“The reason birds can fly and we can’t is simply because they have perfect faith, for to have faith is to have wings.” ~ J.M. Barrie
Dear Beautiful Being,
You are not broken.
You have not lost your wings.
No, indeed, you have merely lost your trust, and thus gravity feels terribly, unbearably heavy.
But don’t fear, I will tell you what to do. No magic required—really.
For what are wings, in truth, but trust? What are wings but an unwavering faith in the absolute primacy of your heart?
Now that that’s settled, let’s proceed.
You want to fly again?
Here is what you must do:
First, find a hat. Yes, a hat. The hat that has sat forgotten a year, at least, on the top shelf of your closet—without even the grace of a glance. The hat that renders you—through sheer brainpower—the “woman (or man) in the hat.”
Yes. There you are, taller already. Walk with power, now. If you cannot walk with grace, you certainly cannot fly. Good.
Now, find something feathered—a piece of jewelry, a (magic) ring perhaps, something discarded on the forest floor; anything—something to remind you what you are made of. You are not this body—so heavy and numb—you are not this sadness and you are not this fear.
You are lightness and air, and freedom. Carry your feather with you, and each time you wear it, remember who you are.
And if you should forget, look at me in the mirror—right in the eye—and let me remind you:
You are not weak. You are not strong. You are water—unbreakable.
You are not dark; you are not light. You are air—indefinable.
You are not broken; you are not whole. You are earth—unshakeable.
And you are not empty; you are not full. You are fire—primal.
Listen to me. You are strength; you are truth. The rest? It hardly matters.
First, remember. Remember your pain, your fear and your sadness. Remember your truth. Grasp it in your bloodied hands and feel its searing heat. Let your heartbreak drip down your chin as you taste its harsh acridity. Speak, write, think and express as much as you need. Rationalize. Use every word in your arsenal to try to comprehend. Remember, beautiful one. It’s okay—remember.
But then, forget. Yes, forget.
Find empty spaces—deserts, mountaintops, forests or fields—and know yourself (or, if you do not know, tell yourself you are) as vast, as limitless as they.
Spend days forgetting. Forget who you are, what you have suffered, the fear you hold and the pain you carry. Forget everything you know and simply allow yourself to feel. No need to find the right words; the wind will be your voice—the stars your tears, the clouds your thoughts, the sunset golds your prose.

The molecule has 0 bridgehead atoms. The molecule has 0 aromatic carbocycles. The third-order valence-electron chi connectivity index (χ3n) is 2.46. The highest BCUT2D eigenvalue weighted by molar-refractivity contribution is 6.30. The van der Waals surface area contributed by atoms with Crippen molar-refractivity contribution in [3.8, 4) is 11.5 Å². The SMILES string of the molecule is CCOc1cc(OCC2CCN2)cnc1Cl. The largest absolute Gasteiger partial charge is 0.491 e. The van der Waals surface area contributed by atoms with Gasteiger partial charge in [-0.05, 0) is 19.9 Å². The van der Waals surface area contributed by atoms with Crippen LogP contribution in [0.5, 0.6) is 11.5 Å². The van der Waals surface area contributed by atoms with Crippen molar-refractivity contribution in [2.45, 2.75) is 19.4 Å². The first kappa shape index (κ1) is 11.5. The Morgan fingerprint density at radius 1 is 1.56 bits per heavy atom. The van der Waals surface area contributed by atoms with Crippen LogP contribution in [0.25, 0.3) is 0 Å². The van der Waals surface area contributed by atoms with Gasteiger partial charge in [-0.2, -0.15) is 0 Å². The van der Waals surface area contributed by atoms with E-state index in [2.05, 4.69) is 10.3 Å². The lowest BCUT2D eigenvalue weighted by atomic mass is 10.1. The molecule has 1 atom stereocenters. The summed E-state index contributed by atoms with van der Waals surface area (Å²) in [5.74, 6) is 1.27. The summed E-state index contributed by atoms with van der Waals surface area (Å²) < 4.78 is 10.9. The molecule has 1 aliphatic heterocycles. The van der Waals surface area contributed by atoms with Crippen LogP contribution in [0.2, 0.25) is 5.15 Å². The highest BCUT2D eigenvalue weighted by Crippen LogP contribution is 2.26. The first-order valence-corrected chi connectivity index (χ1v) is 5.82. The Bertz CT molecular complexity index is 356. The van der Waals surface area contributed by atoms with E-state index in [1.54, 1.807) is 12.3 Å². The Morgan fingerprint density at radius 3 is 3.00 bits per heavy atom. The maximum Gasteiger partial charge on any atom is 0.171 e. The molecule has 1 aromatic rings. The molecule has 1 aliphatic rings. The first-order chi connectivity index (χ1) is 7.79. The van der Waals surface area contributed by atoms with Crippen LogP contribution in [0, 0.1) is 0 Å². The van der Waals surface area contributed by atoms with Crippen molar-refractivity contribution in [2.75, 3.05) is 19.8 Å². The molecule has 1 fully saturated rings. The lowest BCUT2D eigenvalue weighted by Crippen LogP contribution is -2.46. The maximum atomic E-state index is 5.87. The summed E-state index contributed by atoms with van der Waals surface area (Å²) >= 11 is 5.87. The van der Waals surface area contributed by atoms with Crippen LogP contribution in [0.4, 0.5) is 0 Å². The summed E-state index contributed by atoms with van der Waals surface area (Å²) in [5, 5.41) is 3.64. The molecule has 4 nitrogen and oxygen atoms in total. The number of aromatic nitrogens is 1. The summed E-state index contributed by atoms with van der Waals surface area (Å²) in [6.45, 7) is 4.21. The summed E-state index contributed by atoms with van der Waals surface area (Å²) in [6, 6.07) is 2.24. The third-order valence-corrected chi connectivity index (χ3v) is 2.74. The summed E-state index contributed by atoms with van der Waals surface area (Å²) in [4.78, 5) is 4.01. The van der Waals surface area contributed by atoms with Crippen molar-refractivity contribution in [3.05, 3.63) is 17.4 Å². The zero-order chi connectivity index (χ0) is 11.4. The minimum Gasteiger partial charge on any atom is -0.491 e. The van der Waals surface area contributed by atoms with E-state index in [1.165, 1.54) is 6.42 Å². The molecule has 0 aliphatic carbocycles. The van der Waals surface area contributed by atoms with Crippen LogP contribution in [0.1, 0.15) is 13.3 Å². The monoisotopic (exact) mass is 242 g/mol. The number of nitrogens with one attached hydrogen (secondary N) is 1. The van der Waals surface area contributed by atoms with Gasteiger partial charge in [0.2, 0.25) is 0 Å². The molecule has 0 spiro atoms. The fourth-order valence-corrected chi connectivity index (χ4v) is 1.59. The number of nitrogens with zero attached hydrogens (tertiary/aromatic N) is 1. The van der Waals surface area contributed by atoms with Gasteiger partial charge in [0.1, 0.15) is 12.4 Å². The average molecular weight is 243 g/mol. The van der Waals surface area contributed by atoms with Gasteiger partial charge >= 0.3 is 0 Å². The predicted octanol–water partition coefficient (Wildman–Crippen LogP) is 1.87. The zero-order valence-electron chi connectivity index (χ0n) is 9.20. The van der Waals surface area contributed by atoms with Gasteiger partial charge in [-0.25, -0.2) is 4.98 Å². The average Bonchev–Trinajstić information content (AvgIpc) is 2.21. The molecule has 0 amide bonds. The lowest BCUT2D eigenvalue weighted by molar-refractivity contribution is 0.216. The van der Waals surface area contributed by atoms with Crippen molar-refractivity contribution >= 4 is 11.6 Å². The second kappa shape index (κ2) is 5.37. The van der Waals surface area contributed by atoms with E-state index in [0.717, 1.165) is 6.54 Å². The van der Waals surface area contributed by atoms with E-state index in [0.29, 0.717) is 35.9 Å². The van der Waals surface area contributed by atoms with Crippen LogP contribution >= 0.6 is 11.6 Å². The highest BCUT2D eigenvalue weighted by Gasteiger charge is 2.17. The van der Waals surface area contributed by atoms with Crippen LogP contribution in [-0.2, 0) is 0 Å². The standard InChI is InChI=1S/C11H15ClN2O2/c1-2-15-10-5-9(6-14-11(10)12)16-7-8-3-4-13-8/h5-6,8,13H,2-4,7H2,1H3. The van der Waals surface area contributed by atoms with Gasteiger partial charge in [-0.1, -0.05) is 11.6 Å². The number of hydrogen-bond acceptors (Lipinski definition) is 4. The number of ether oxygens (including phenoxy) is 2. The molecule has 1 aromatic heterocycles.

Then, my darling—then, take risks. Adorn yourself in your hat, your feathers, your silk skirts and soothsayer’s shawls; your crystals, rings, bells and paint—all the lovely trappings that tie you, wrap you, root you in the most brilliant version of your beauty—and go into the world.
Pack a bag—or don’t. Walk, run, swim or crawl out of the place you are sitting right now, and put yourself on the line. Cross the street on reds; take off your helmet; close your eyes and let go of the brakes; eat scorpions and drink starlight; flirt with disaster—why not? Yes, beautiful one, open your arms and your heart wide, and invite in calamity.
Why? Because calamity is already there. If you don’t open the door, he will never leave.
Take great risks, and feel the rush of wind in your hair as your reward. You are almost there. Do you feel that current? Do you feel that stirring at the center of your back? Those—those are your wings, remembering the sharp steel scent of wind they had forgotten.
Pause, yes. Begin to realize: You are not broken; you have not lost your wings.
Now. Now—take off your feathers and shawls, your skirt and hat. Strip down to the bare, silk-strong essence of yourself, and with the shimmering threads of those lovely trappings (and indeed, they served you well) release too the memories and pain and sadness and fear that chain you to the ground more surely than any iron.
Climb naked to the top of the jagged cliffs at the edge of your mind. Flare your nostrils to the sharp steel wind. Bathe in the molten sunset.
You are not broken. You have no fear. No pain. No burden, now.
You are lightness, and you are air.
Open your arms wide and face me squarely—
Author: Toby Israel
Photo: Used with permission from Paula McHenry Barkmeier